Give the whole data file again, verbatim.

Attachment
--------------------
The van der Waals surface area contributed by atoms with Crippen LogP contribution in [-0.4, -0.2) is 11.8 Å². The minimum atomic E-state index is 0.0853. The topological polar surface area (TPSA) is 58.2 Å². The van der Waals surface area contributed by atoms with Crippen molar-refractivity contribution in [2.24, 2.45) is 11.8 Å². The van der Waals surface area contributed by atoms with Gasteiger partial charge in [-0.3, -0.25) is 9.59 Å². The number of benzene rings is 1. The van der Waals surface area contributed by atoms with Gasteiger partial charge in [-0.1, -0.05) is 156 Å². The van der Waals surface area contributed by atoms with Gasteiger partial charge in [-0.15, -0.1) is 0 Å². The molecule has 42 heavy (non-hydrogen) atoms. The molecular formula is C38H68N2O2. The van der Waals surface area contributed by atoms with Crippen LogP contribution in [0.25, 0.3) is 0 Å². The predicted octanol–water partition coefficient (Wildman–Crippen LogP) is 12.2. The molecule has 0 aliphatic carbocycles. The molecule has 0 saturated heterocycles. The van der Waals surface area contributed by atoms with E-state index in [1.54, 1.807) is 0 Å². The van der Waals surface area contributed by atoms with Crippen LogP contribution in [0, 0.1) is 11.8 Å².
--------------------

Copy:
The van der Waals surface area contributed by atoms with Crippen LogP contribution in [-0.4, -0.2) is 11.8 Å². The minimum atomic E-state index is 0.0853. The topological polar surface area (TPSA) is 58.2 Å². The van der Waals surface area contributed by atoms with Crippen molar-refractivity contribution in [2.24, 2.45) is 11.8 Å². The van der Waals surface area contributed by atoms with Gasteiger partial charge in [-0.3, -0.25) is 9.59 Å². The number of benzene rings is 1. The van der Waals surface area contributed by atoms with Gasteiger partial charge in [-0.1, -0.05) is 156 Å². The van der Waals surface area contributed by atoms with Gasteiger partial charge in [-0.15, -0.1) is 0 Å². The molecule has 42 heavy (non-hydrogen) atoms. The molecular formula is C38H68N2O2. The van der Waals surface area contributed by atoms with Crippen LogP contribution in [0.25, 0.3) is 0 Å². The predicted octanol–water partition coefficient (Wildman–Crippen LogP) is 12.2. The molecule has 0 aliphatic carbocycles. The molecule has 0 saturated heterocycles. The van der Waals surface area contributed by atoms with E-state index in [1.54, 1.807) is 0 Å². The van der Waals surface area contributed by atoms with Crippen LogP contribution in [0, 0.1) is 11.8 Å².